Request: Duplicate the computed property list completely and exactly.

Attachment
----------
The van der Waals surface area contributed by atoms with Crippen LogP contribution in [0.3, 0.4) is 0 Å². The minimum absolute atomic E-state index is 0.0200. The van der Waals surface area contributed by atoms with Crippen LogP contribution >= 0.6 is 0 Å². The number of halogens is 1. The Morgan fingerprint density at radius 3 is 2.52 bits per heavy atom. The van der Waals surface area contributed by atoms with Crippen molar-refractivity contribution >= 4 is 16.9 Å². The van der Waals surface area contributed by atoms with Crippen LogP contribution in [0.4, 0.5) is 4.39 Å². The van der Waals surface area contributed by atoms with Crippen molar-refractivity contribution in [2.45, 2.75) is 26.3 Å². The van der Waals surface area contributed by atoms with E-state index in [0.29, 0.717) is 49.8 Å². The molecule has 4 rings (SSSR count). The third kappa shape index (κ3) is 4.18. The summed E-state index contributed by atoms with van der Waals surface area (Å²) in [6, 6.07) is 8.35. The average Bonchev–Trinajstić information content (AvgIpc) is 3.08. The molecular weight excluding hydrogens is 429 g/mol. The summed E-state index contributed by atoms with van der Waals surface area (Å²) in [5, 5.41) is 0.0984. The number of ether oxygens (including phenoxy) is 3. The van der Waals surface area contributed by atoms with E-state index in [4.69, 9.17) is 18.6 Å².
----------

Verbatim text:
The van der Waals surface area contributed by atoms with Crippen LogP contribution in [0.3, 0.4) is 0 Å². The minimum absolute atomic E-state index is 0.0200. The van der Waals surface area contributed by atoms with Crippen LogP contribution >= 0.6 is 0 Å². The number of halogens is 1. The Morgan fingerprint density at radius 3 is 2.52 bits per heavy atom. The van der Waals surface area contributed by atoms with Crippen molar-refractivity contribution >= 4 is 16.9 Å². The van der Waals surface area contributed by atoms with Crippen LogP contribution in [0.4, 0.5) is 4.39 Å². The van der Waals surface area contributed by atoms with Crippen molar-refractivity contribution in [2.45, 2.75) is 26.3 Å². The van der Waals surface area contributed by atoms with E-state index in [0.29, 0.717) is 49.8 Å². The molecule has 4 rings (SSSR count). The third kappa shape index (κ3) is 4.18. The summed E-state index contributed by atoms with van der Waals surface area (Å²) in [6, 6.07) is 8.35. The average Bonchev–Trinajstić information content (AvgIpc) is 3.08. The molecular weight excluding hydrogens is 429 g/mol. The summed E-state index contributed by atoms with van der Waals surface area (Å²) in [5, 5.41) is 0.0984. The number of ether oxygens (including phenoxy) is 3. The van der Waals surface area contributed by atoms with E-state index in [4.69, 9.17) is 18.6 Å².